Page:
The Washington Post once had an article about interns and fellows in DC. Two of the pictures in the story had a table full of 20 something white women in a northwest DC bar and a table with all blacks in a U Street restaurant.
What progressives really remind me of are the whites in the rural south. They find ways to exist while avoiding blacks as much as possible.
So I guess non-rural whites in the South don’t do that? Or even non-progressive whites?
I just wanted to pop in and say that Seattle is such a wonderful, colorblind utopia that I don’t even notice that there are no black people.
But, I think that Aaron Renn is guilty of cherry picking cities to meet his hypothesis.
I grew up in Portland, and live in Seattle now. I think what’s missing in Renn’s analysis is the fact of deep cultural change. Sure, Portland is now a progressive city, with overall open attitudes held by most of the people who live there. But it has not always been that way. In the first half of the last century, Portland had the reputation of being the “most prejudiced city in the West” when it came to blacks.
This article talks about the Vanport Flood, in which a flood destroyed the black-dominated public housing project and blacks basically were turned out of town. There’s also a question of whether city officials knew the flood was going to happen and failed to let any of Vanport’s (black) residents know about it.
So what we have, IMHO, is Portland as a city whose racist attitudes have likely significantly factored into its demographics. The only problem with “calling them out” on it is that the racist attitudes are gone with the people who held them. If you want to call a geographical place out for views next to nobody still has in it, go ahead, but the “what are they supposed to do about it?” question still doesn’t have an answer.
Percentage of African Americans is a pretty arbitrary criterion for assessing a city’s homogeneity. I live in Minneapolis, which is indeed a pretty white city. However, there has been a huge influx of Somali, Hmong and Hispanic immigrants. Drive down Lake Street in South Minneapolis, and you might think you’re in Texas with all the Mexican restaurants and billboards in Spanish. Go the the West Bank area by the University of Minnesota and see why some call it Little Mogadishu. The light rail system has instructions in English, Spanish, Somali, and Hmong. The main reason there is a smaller African American population here is there was less heavy industry. When African Americans migrated north there were fewer jobs available for them here.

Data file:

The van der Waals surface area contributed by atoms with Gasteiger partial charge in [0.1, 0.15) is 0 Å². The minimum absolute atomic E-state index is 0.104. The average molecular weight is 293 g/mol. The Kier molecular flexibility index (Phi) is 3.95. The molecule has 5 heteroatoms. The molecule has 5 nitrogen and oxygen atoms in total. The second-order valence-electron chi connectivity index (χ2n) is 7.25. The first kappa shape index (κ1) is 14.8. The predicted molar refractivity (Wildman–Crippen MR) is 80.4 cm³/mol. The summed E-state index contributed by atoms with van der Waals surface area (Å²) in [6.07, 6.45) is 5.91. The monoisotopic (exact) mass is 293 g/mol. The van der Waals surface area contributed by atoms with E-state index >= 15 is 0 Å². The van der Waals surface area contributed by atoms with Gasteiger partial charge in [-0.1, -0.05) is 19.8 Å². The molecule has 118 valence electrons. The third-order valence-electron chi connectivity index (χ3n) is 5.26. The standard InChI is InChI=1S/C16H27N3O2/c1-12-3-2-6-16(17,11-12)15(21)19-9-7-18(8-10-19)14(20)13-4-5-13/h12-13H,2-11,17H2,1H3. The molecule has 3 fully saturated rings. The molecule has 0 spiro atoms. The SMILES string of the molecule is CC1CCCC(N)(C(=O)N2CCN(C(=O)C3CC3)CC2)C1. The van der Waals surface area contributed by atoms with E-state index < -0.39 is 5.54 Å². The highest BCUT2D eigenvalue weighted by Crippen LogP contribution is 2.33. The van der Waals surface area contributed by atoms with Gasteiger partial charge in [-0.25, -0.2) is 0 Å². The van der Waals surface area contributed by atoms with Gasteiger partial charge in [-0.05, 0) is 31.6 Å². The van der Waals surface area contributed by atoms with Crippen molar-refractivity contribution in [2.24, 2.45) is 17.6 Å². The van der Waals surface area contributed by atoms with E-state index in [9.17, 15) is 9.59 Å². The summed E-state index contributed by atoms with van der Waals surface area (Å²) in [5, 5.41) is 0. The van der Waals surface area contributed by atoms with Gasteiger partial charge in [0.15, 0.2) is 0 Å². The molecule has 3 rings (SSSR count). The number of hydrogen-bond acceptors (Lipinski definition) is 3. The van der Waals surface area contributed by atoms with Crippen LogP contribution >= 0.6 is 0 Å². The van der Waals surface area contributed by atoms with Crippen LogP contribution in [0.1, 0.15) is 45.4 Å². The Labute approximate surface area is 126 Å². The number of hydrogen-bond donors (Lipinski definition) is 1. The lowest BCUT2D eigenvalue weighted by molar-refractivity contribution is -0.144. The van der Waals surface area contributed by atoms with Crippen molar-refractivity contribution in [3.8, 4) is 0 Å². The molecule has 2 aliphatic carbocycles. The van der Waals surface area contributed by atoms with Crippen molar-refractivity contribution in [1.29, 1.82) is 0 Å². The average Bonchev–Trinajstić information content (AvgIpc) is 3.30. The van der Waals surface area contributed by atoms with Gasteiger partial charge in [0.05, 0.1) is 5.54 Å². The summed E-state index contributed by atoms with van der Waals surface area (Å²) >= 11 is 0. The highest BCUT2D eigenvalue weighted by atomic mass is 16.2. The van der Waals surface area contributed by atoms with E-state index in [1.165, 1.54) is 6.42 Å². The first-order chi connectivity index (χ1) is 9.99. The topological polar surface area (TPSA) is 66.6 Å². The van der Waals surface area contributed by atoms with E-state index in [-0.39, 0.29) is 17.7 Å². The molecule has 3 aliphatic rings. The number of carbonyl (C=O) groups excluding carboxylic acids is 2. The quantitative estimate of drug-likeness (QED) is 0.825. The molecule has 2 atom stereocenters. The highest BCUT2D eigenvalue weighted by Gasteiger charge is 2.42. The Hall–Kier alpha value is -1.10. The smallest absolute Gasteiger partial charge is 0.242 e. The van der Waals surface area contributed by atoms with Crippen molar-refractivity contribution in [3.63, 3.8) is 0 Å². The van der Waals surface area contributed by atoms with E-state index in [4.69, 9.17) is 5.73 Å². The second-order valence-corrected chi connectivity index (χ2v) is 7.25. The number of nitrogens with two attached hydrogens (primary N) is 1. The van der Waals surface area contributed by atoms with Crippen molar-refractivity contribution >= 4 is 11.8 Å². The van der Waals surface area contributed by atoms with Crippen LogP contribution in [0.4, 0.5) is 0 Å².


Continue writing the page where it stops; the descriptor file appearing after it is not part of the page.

Regarding your facts on Hennepin County’s (Minneapolis) African American population. You state that, “[t]he “African Americansâ€ in Minneapolis are mostly Africans, not Americans.”
Census figures show African American population in Hennepin County to be approximately 121,000. The estimated Somali population for the entire state of Minnesota is 35,000 to 40,000.
So, the great majority of African Americans in Hennepin County are in fact American born, as opposed to recent African immigrants.
The article was all kinds of fail. He skips over comparable cities like Columbus Ohio. I don’t think the author has been to Indianapolis lately, that place has done a 180 in the last 10 years.
I’m sure the author doesn’t know about Cincy’s almost completed subway system (and why it was never used) or Cleveland’s subway system (that no longer insists). In fact in Cleveland the East side (where most of the blacks and Jews live) has better public transportation than the west side.
Cleveland, (like a lot of older cities) once was very ethnically segregated (look up Kucinich’s run for mayor against Voinovich).
He skips over history, like the once very active KKK in Oregon, he skips over state demographics, and also the numbers of people marking more than one race (which was something you could not do in this country for a long time).
Also, what makes a city progressive? I lived in Austin (and have lots of family there) we moved to Dallas not because it had more black folks, but because my dad’s job moved him there. Again on a historical note, the author failed to compare current percentages of blacks in those “progressive” cities with historical numbers (look at Columbus Ohio for example).
Again the reason Cleveland doesn’t have a good transportation system (besides the fact that Kucinich refused federal funds to build one in the 70’s) has nothing to do with blacks not wanting a better system, as much as the west-side of the city no really wanting to be connected, and also how city contracts are corrupt.
Lastly, last time I checked Indianapolis has a growing population (that included many middle class Latinos), Columbus has a growing population (that includes many high income blacks, and foreign born populations), and Minneapolis had a large immigrant population.
I think what pissed me off the most was the sense that this author had not really visited a lot of the cities he talked about.
William d’Inger: You must be a blast at parties.
As for the Aaron Renn post: Most of these cities have large minority populations even if they don’t have large black populations. I’ve only spent a little time in Portland, so I can’t comment, but I’ve lived in or visited for extended periods all of the other cities, and they aren’t white enclaves by any means.